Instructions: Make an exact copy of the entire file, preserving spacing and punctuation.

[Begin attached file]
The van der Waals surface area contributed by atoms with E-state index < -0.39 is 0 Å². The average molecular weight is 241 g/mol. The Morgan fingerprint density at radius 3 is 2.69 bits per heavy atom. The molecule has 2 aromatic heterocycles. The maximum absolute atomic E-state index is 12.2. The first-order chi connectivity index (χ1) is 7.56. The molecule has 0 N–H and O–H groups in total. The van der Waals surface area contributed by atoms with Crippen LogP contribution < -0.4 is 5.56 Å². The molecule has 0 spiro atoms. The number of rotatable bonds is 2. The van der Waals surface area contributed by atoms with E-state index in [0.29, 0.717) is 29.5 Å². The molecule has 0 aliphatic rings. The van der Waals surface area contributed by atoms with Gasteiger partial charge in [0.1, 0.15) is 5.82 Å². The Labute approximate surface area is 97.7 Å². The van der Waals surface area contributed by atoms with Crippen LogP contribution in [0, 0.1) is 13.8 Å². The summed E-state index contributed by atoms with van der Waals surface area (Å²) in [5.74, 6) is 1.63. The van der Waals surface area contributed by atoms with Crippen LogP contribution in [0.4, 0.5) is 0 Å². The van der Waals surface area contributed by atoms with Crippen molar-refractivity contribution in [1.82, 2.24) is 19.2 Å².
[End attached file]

The van der Waals surface area contributed by atoms with E-state index < -0.39 is 0 Å². The average molecular weight is 241 g/mol. The Morgan fingerprint density at radius 3 is 2.69 bits per heavy atom. The molecule has 2 aromatic heterocycles. The maximum absolute atomic E-state index is 12.2. The first-order chi connectivity index (χ1) is 7.56. The molecule has 0 N–H and O–H groups in total. The van der Waals surface area contributed by atoms with Crippen LogP contribution < -0.4 is 5.56 Å². The molecule has 0 spiro atoms. The number of rotatable bonds is 2. The van der Waals surface area contributed by atoms with E-state index in [0.29, 0.717) is 29.5 Å². The molecule has 0 aliphatic rings. The van der Waals surface area contributed by atoms with Gasteiger partial charge in [0.1, 0.15) is 5.82 Å². The Labute approximate surface area is 97.7 Å². The van der Waals surface area contributed by atoms with Crippen LogP contribution in [0, 0.1) is 13.8 Å². The summed E-state index contributed by atoms with van der Waals surface area (Å²) in [5.74, 6) is 1.63. The van der Waals surface area contributed by atoms with Crippen LogP contribution in [0.4, 0.5) is 0 Å². The van der Waals surface area contributed by atoms with Crippen molar-refractivity contribution in [1.82, 2.24) is 19.2 Å².